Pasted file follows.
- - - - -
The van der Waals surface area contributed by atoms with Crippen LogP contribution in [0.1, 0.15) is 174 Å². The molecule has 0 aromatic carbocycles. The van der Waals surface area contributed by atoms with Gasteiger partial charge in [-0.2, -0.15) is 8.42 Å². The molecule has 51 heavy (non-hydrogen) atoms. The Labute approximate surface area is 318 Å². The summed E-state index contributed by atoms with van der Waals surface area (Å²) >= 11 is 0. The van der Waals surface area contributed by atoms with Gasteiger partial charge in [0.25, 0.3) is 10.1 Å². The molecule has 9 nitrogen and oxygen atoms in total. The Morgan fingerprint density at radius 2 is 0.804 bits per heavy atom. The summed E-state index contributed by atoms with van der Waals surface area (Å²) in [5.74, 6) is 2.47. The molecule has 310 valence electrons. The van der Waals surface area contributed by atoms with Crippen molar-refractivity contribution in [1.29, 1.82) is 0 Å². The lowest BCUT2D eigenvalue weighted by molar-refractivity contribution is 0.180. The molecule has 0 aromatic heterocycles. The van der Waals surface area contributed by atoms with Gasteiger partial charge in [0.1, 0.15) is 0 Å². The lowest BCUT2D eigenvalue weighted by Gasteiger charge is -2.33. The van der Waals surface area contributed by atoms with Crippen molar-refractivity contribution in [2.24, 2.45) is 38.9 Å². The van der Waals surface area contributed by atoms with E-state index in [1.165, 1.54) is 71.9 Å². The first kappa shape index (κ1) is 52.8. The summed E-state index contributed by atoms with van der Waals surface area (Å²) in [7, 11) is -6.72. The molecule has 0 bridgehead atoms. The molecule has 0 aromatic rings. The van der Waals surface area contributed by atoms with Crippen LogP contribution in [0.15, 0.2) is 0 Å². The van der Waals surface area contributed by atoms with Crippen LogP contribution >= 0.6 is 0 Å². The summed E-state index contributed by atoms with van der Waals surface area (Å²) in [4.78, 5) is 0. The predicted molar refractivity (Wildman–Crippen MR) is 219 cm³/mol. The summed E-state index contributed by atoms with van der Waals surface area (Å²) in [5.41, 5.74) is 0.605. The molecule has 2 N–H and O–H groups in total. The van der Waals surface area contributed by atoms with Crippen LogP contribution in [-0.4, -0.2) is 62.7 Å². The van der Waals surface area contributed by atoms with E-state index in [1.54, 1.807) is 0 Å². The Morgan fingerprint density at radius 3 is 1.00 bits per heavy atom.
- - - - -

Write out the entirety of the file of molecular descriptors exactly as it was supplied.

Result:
The van der Waals surface area contributed by atoms with Crippen LogP contribution in [0.1, 0.15) is 174 Å². The molecule has 0 aromatic carbocycles. The van der Waals surface area contributed by atoms with Gasteiger partial charge in [-0.2, -0.15) is 8.42 Å². The molecule has 51 heavy (non-hydrogen) atoms. The Labute approximate surface area is 318 Å². The summed E-state index contributed by atoms with van der Waals surface area (Å²) >= 11 is 0. The van der Waals surface area contributed by atoms with Gasteiger partial charge in [0.25, 0.3) is 10.1 Å². The molecule has 9 nitrogen and oxygen atoms in total. The Morgan fingerprint density at radius 2 is 0.804 bits per heavy atom. The summed E-state index contributed by atoms with van der Waals surface area (Å²) in [5.74, 6) is 2.47. The molecule has 310 valence electrons. The van der Waals surface area contributed by atoms with Crippen molar-refractivity contribution in [1.29, 1.82) is 0 Å². The lowest BCUT2D eigenvalue weighted by molar-refractivity contribution is 0.180. The molecule has 0 aromatic heterocycles. The van der Waals surface area contributed by atoms with Gasteiger partial charge in [0.1, 0.15) is 0 Å². The lowest BCUT2D eigenvalue weighted by Gasteiger charge is -2.33. The van der Waals surface area contributed by atoms with Crippen molar-refractivity contribution in [2.24, 2.45) is 38.9 Å². The van der Waals surface area contributed by atoms with E-state index in [1.165, 1.54) is 71.9 Å². The first kappa shape index (κ1) is 52.8. The summed E-state index contributed by atoms with van der Waals surface area (Å²) in [7, 11) is -6.72. The molecule has 0 bridgehead atoms. The molecule has 0 aromatic rings. The van der Waals surface area contributed by atoms with Crippen LogP contribution in [0.15, 0.2) is 0 Å². The van der Waals surface area contributed by atoms with Crippen LogP contribution >= 0.6 is 0 Å². The summed E-state index contributed by atoms with van der Waals surface area (Å²) in [4.78, 5) is 0. The predicted molar refractivity (Wildman–Crippen MR) is 219 cm³/mol. The summed E-state index contributed by atoms with van der Waals surface area (Å²) in [5.41, 5.74) is 0.605. The molecule has 2 N–H and O–H groups in total. The van der Waals surface area contributed by atoms with Crippen LogP contribution in [-0.4, -0.2) is 62.7 Å². The van der Waals surface area contributed by atoms with E-state index in [1.54, 1.807) is 0 Å². The Morgan fingerprint density at radius 3 is 1.00 bits per heavy atom.